Actors, rugby flanker and restaurateur sign up for ‘plastic-free’ challenge in Galway

City major targets single-use plastics in week-long event

Pupils from St Nicholas’ Parochial School in Galway putting their message across at Eyre Square during the launch of Galway Plastic Free Week on Monday. Photograph: Joe O’Shaughnessy

Pupils from St Nicholas’ Parochial School in Galway putting their message across at Eyre Square during the launch of Galway Plastic Free Week on Monday. Photograph: Joe O’Shaughnessy

 

Ros na Rún actors, a rugby flanker and restaurateur are among participants in Galway’s initial “plastic-free” week, spearheaded by the city’s first citizen.

Mayor Pearce Flannery (Fine Gael) plans to use a “keep cup” for coffee, a shampoo bar and wooden pen throughout the seven-day challenge that aims to highlight the negative impacts on the environment of single-use plastic.

Connacht Rugby flanker Jake Heenan, Ros na Rún actress Máirín de Buitléir, NUI Galway students’ union president Lorcán Ó Maoileannaigh, Galway 2020 chief executive Hannah Kiely and Marine Institute chief executive Dr Peter Heffernan are also among a team tackling the challenge from February 5th.

Each “ambassador” was presented on Monday with a cloth bag containing a reusable “keep”cup for tea and coffee, hand soap and shampoo bars, a bamboo toothbrush, reusable water bottle, wooden pens, sporks or re-usable spoon/forks, and a metal and wood dishwashing brush.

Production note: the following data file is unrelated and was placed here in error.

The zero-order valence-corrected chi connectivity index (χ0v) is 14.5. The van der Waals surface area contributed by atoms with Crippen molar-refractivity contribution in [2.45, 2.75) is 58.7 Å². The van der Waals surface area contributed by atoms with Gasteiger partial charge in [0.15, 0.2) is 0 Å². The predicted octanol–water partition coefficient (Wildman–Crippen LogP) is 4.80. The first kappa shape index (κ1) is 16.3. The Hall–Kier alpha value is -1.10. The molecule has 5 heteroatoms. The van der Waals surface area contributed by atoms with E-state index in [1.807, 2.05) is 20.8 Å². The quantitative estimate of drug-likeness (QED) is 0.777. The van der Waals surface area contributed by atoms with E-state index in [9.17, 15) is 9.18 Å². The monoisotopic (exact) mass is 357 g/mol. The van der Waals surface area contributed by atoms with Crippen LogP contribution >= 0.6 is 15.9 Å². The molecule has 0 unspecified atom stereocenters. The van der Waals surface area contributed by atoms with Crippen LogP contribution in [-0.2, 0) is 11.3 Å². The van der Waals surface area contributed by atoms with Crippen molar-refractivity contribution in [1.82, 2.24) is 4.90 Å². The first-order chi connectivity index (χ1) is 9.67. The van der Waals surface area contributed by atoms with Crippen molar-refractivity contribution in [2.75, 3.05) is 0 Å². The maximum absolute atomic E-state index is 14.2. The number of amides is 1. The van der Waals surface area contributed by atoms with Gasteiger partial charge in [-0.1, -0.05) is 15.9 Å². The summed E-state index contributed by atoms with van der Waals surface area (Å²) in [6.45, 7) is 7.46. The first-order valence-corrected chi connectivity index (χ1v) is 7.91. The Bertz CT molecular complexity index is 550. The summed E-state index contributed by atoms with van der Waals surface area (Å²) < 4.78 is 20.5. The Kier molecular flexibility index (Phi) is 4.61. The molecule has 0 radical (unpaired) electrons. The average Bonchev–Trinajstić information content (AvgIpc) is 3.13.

Mayor Flannery said that as an angler he was aware of the environmental problems posed by a material that can take up to 500 years to decompose, and which is killing marine creatures and infiltrating the food chain – as illustrated by David Attenborough in the final episode of the recent BBC television series, Blue Planet II.

Galway was the first Irish city to initiate the three-bin system of composting, recycling and landfill litter in 2002 – the same year as Ireland introduced the plastic bag levy.

“So the city is open to change, and we are hoping our effort will be a learning experience for everyone,” Mr Flannery said, admitting that a dry run he had undertaken to cut out plastic usage had proved to be very difficult. “And we are hoping to make it an annual event.”

NUI Galway is supporting the project, along with local schools. The university has already replaced bins with “my recycler” containers which students use to sort rubbish, as part of its sustainability strategy.

Galway City Council holds European Green Leaf status, and its co-ordinator Arlene Finn said that the aim was to enlist the support of businesses and residents. Up to 50 Galway businesses support the Recupán campaign which offers discounts on reusable coffee cups, she pointed out.

The initiative is different to the “zero waste” project being undertaken in Cashel, Co Tipperary, but similar in trying to change habits, Ms Finn said.

Also participating in “plastic-free week” are Mayor Anna Tenje, of Vaxjo, Sweden, and Mayor Carlos Manuel Antunes Bernardes of Torres Vedras, Portugal. Both cities also have European Green Leaf status, which recognises a good environmental record and commitment to generating green growth.